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January 9, 2008
At last I have unearthed our missing collection of decent gloves and mittens. I had packed them carefully in a sturdy zippered bag of shiny clear plastic and put the bag in a safe place -- so safe, in fact, that I no longer knew where I had put them by the time the first cold day arrived. We've been making do with mismatched gloves, or none at all, for weeks now.

I only came across them at all because I was helping my granddaughter look for the two suitcases I said I'd lend her. Those seemed not to be under either bed, nor were they in the attic or in the basement. We finally found one of them, and now I am wondering if we really ever had two, or if I just made that part up. Or maybe it's not really true that matter can neither be created nor destroyed. Maybe that's just an ugly rumor. But I did find the gloves.

Still missing is the stamped envelope I carried downstairs with the express purpose of putting it out for the postman. It isn't out in the mailbox and it doesn't seem to be anywhere else, either. It is entirely possible that I threw it away -- putting something in the trash is a little like putting it in a mailbox, in a way. A logical mistake.

Every morning I find the crossword puzzle in the newspaper and complete it, in the hope that doing so will make me sharper. What I really need to do instead, my daughters tell me, is the Sudoku puzzle, which involves making strings of numbers all add up to the same thing. This will exercise parts of my brain that don't get out much. Doing a crossword puzzle is too much like being a writer, they say, which I already know how to do and which won't exercise my brain as much. You have to keep doing new things if you want to exercise your brain. And find your mittens.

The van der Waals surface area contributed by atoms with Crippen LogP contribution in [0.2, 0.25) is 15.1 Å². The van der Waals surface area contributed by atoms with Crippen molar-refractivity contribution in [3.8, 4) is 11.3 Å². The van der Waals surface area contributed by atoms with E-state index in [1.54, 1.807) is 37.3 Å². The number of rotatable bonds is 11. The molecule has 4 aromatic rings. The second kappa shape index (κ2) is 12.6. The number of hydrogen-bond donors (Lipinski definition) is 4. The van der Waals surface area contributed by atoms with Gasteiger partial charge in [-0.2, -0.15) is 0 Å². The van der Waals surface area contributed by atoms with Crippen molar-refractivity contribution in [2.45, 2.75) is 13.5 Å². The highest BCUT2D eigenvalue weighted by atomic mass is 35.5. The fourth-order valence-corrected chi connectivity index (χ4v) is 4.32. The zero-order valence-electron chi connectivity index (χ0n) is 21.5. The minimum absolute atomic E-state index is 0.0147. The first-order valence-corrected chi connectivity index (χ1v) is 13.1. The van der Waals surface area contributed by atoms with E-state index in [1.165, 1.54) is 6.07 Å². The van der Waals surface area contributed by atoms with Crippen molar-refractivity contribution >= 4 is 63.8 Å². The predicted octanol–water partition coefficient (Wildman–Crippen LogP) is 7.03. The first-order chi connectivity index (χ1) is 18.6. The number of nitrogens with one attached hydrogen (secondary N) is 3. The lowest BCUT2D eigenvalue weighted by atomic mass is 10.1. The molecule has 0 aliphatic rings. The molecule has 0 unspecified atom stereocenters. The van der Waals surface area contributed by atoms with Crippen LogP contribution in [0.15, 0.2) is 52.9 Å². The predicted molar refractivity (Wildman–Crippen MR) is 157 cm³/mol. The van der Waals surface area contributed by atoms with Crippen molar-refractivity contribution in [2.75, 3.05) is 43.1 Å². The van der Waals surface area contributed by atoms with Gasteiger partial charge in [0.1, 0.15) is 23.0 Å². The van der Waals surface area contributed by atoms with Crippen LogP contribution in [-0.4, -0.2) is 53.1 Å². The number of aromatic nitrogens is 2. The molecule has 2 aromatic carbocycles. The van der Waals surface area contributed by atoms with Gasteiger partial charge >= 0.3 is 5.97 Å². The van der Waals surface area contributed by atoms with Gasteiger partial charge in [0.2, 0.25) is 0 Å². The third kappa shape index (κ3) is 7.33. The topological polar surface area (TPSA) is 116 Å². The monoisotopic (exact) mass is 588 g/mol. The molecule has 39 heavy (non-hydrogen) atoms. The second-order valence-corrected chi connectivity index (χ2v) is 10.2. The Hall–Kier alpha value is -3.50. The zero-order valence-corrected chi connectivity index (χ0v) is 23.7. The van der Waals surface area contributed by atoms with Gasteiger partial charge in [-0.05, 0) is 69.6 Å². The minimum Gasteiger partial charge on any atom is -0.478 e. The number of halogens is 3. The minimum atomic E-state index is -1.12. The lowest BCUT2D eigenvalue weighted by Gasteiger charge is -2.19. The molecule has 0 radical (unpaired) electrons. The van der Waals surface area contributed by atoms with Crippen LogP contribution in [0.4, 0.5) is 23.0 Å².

Of course, it is old things we love to do. We love our habits: making the tea always in the same way, setting the table always in the same order, walking to the train station always by the same route. We rely on our homely traditions to calm ourselves, as if they had power against whatever damage we imagine the winds of change might do us. We become adamant about them, militant about preserving things that don't amount to a hill of beans; small changes symbolize larger ones, and they bring our fear closer.

In the book of Isaiah, God talks about doing something new. Faith must be radically new, must be willing to follow the spirit into places we have never been. But we falter in the face of all this newness. We fall back, and try to say that any new thing is really old. We don't want to do anything we can't find in the book. We won't let God do a new thing, either.

We'd best be careful about this conservative tendency of ours. We might become absent-minded.
January 26 at St. Philip's Episcopal Church, Joplin, MO.
Barbara Crafton will address St. Philip's 100th Anniversary luncheon. Call St. Philip's for information and reservations, 417-623-6893.
Register Now for Two Teleclasses with Barbara Crafton
Feb 4 Forgiveness: What It Is and What It Isn't

Are there unforgivable sins? What does it mean when we say God forgives us? Is there someone you cannot forgive? Or is there someone who cannot forgive you? Do you have trouble forgiving yourself? This class is for people with serious questions about forgiveness. Join us for a time of presentation, exploration and discussion of this key element of our faith.

Join Barbara and others in a conference call discussion of one of life's biggest spiritual challenges. Monday, Feb 4th, 8pm EST Program fee $14.00 Class limited to 12 Register at

March 10 Writing the eMos: the Craft of Devotional Prose
Devotional writing is deceptive. Don't you just write down what you believe? Well, not really: writing for publication is communicative, not therapeutic; the reader is more important than the writer. Its spirituality is that of the preacher or the officiant at a liturgy: you are there for the other and not for yourself. And this is a paradox, since the content of this kind of writing is the most personal one can imagine.

Join Barbara and participants across the Church in an exploration of these and many other mysteries. Program fee $14.00 Class limited to 12 Register at
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